To recall Definition 2 and Lemma 2, i v ( [ [ f ] p ] 1 + ) n can be decomposed with the family of energy operators ( [ [ . ] p + 1 ] k + ) k ( n + { 0,1 } , i [ 1, , m ] , p + , v + { 0 } ). Thus, one can write ( l < v ):

i v ( [ [ f ] p ] 1 + ) n = j = 0 v 1 ( v 1 j ) i v 1 j ( [ [ f ] p ] 1 + ) n l u = N j N j C u [ [ i α u f ] p + 1 ] 1 + (43)

Thus, for n > 1 , Lemma 2 allows to state that M p + 1 v M p v = { M p v , n > 1 } , with M p v , n > 1 the subspace of E p , but restricted for n + and n > 1 .

Furthermore, let us define the space s p , * ( m ) :

s p , * ( m ) = { f S p ( m ) | f i [ 1, , m ] ( k K e r ( [ [ f ] p ] k , i + ) ) } (44)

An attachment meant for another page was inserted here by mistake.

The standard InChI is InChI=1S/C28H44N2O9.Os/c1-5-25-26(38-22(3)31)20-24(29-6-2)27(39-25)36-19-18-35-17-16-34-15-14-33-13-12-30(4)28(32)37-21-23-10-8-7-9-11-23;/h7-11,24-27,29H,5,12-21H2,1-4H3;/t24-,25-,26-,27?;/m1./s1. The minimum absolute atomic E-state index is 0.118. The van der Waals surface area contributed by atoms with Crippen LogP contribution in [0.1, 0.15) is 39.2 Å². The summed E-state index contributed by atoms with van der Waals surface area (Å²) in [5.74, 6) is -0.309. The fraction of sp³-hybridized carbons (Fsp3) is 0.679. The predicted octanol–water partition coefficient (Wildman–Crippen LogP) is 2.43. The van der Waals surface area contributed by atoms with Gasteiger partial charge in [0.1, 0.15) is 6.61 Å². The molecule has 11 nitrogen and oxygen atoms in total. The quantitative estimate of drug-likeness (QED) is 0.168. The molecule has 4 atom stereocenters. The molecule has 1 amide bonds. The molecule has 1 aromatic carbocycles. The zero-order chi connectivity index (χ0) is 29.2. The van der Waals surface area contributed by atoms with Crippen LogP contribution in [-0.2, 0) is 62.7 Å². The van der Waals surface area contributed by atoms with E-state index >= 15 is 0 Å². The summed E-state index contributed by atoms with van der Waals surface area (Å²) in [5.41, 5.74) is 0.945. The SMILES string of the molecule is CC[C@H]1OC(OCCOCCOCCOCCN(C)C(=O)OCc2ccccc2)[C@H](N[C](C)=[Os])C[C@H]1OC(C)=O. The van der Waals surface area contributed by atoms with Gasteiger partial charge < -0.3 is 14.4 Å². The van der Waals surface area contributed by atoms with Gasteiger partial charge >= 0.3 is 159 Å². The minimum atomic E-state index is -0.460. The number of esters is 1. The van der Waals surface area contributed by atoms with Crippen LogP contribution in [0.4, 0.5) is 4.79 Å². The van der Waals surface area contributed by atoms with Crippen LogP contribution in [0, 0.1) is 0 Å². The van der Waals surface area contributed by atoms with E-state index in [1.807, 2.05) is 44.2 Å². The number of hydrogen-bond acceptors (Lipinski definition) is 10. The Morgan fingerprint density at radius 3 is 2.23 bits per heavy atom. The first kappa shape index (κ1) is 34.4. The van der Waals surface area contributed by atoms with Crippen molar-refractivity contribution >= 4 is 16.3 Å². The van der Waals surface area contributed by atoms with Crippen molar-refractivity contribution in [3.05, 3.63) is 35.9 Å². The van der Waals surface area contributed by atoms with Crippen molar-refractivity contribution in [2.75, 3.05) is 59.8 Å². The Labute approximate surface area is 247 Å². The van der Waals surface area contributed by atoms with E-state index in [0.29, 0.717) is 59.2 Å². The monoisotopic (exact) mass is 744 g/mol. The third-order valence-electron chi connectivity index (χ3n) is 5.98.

Note that M p s p , * ( m ) , but the bump functions [15] are included in s p , * ( m ) . We can also recall the discussion on n = 1 in [1] and [3] , with the definition

{ f s p , * ( m ) , p + | g S ( m ) , g = 1 ( [ [ f ] p ] 1 + ) n , n + , n > 1 } (45)

On can also state that i k ( [ [ f ] p ] 1 + ) = i k ( ( [ [ f ] p ] 1 + ) 3 ( [ [ f ] p ] 1 + ) 2 ) ( k + ) and use the

Leibniz’s rule for derivations in order to expand the multiple derivatives or the decomposition stated in Lemma 2. If we call M p v , * ( p + ), the subspaces of s p , * ( m ) . For all g 1 in M p v , * can be written as a non linear sum of g 2 in M p + 1 v , * . Finally, we can conclude that M p v , * M p + 1 v , * . With the specific extension of M p v to the case n = 1 , we can also conclude M p v M p + 1 v . In addition,

s p , * ( m ) s p + 1 , * ( m ) by definition.

Appendix IV: Consequences in Terms of EM theory